|Pfizer CEO Ian Read|
In the department of employee lawsuits, Pfizer ($PFE) is the latest drugmaker in the hot seat. But the seat is hotter for the visually impaired sales rep who sued because the company wouldn't provide a driver to ferry her to doctors' offices.
Filed by rep Whitney Stephenson after she developed severe vision problems, the suit claims Pfizer violated the Americans with Disabilities Act by refusing her request. Pfizer had bought special reading glasses and special software for Stephenson's computer--also on request--but obviously, sales reps spend their time on the road, calling on doctors.
Hence the demand for a driver. Pfizer turned back that idea, saying it was unreasonable. The company suggested Stephenson apply to other jobs at the company, including telecommuting positions that would allow her to work from home. But she saw those jobs as a step backward, with lower pay and less responsibility, and asked Pfizer to create a job for her instead.
No dice, so Stephenson went after the company in court. A U.S. district judge tossed out the suit last fall. As the law firm Kollman & Saucier points out in its blog, the ADA specifies that employers don't have to comply with a disabled worker's request if it would be required to hire a new employee to accommodate it. Hiring a driver included.
But Stephenson appealed, and now, the Fourth Circuit is gearing up to hear the case. Pfizer has some help there, too: As Reuters reports, three major business groups filed an amicus brief asking the circuit court to uphold the district judge's ruling. Attorneys for the U.S. Chamber of Commerce, National Federation of Independent Businesses and Equal Employment Advisory Council said in the brief that providing a driver for a job that requires constant traveling is not a reasonable accommodation under the ADA.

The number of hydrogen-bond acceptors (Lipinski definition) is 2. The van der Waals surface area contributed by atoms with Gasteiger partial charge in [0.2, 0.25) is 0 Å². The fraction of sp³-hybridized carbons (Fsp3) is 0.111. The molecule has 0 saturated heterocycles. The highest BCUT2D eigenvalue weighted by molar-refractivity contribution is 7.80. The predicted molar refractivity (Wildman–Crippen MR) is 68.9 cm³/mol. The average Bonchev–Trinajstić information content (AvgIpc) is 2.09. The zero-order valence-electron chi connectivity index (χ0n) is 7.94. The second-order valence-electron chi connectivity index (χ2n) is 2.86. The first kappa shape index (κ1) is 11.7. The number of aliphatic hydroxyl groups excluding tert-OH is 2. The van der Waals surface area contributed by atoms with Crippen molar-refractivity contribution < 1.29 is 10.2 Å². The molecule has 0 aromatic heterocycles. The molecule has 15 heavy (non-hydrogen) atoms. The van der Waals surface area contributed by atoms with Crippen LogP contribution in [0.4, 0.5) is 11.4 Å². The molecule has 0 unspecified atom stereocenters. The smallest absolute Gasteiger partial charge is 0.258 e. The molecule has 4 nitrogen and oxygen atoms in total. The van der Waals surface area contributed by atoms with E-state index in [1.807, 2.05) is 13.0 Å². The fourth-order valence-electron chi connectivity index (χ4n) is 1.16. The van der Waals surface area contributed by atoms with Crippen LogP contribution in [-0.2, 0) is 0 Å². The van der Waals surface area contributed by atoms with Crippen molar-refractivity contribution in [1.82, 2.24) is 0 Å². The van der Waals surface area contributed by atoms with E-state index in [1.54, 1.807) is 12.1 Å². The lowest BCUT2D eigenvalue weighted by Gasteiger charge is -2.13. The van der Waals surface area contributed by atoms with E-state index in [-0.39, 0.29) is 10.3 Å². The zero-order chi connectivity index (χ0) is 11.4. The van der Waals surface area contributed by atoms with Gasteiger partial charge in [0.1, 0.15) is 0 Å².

Pfizer agrees, of course, and says it believes the company will prevail on appeal. "Pfizer maintains its position that it complied with the Americans with Disabilities Act and appropriately denied Whitney Stephenson's request for a full-time, personal driver as a reasonable accommodation," spokeswoman Christine Regan Lindenbloom said in an emailed statement. "The company believes the District Court of North Carolina correctly dismissed the case on its motion for summary judgment and that the 4th Circuit Court of Appeals will affirm that decision."
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Editor's note: This article was updated with comments from Pfizer.